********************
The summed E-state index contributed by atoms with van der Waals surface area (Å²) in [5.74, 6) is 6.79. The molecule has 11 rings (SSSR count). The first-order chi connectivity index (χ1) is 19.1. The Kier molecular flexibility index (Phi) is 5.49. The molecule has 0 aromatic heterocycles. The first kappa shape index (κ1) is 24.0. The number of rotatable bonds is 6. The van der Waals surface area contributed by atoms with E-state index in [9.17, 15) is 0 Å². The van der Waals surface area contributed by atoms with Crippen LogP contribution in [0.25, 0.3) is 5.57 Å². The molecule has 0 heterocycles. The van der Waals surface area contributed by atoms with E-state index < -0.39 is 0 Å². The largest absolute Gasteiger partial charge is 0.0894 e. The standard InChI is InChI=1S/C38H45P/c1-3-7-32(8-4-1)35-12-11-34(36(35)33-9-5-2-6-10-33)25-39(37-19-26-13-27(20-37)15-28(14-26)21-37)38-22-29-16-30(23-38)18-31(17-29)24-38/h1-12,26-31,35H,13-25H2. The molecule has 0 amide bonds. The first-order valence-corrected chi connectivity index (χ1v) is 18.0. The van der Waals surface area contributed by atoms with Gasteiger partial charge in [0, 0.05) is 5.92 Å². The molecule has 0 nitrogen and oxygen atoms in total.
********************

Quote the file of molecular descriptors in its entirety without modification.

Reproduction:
The summed E-state index contributed by atoms with van der Waals surface area (Å²) in [5.74, 6) is 6.79. The molecule has 11 rings (SSSR count). The first-order chi connectivity index (χ1) is 19.1. The Kier molecular flexibility index (Phi) is 5.49. The molecule has 0 aromatic heterocycles. The first kappa shape index (κ1) is 24.0. The number of rotatable bonds is 6. The van der Waals surface area contributed by atoms with E-state index in [9.17, 15) is 0 Å². The van der Waals surface area contributed by atoms with Crippen LogP contribution in [0.25, 0.3) is 5.57 Å². The molecule has 0 heterocycles. The van der Waals surface area contributed by atoms with E-state index < -0.39 is 0 Å². The largest absolute Gasteiger partial charge is 0.0894 e. The standard InChI is InChI=1S/C38H45P/c1-3-7-32(8-4-1)35-12-11-34(36(35)33-9-5-2-6-10-33)25-39(37-19-26-13-27(20-37)15-28(14-26)21-37)38-22-29-16-30(23-38)18-31(17-29)24-38/h1-12,26-31,35H,13-25H2. The molecule has 0 amide bonds. The first-order valence-corrected chi connectivity index (χ1v) is 18.0. The van der Waals surface area contributed by atoms with Gasteiger partial charge in [0, 0.05) is 5.92 Å². The molecule has 0 nitrogen and oxygen atoms in total.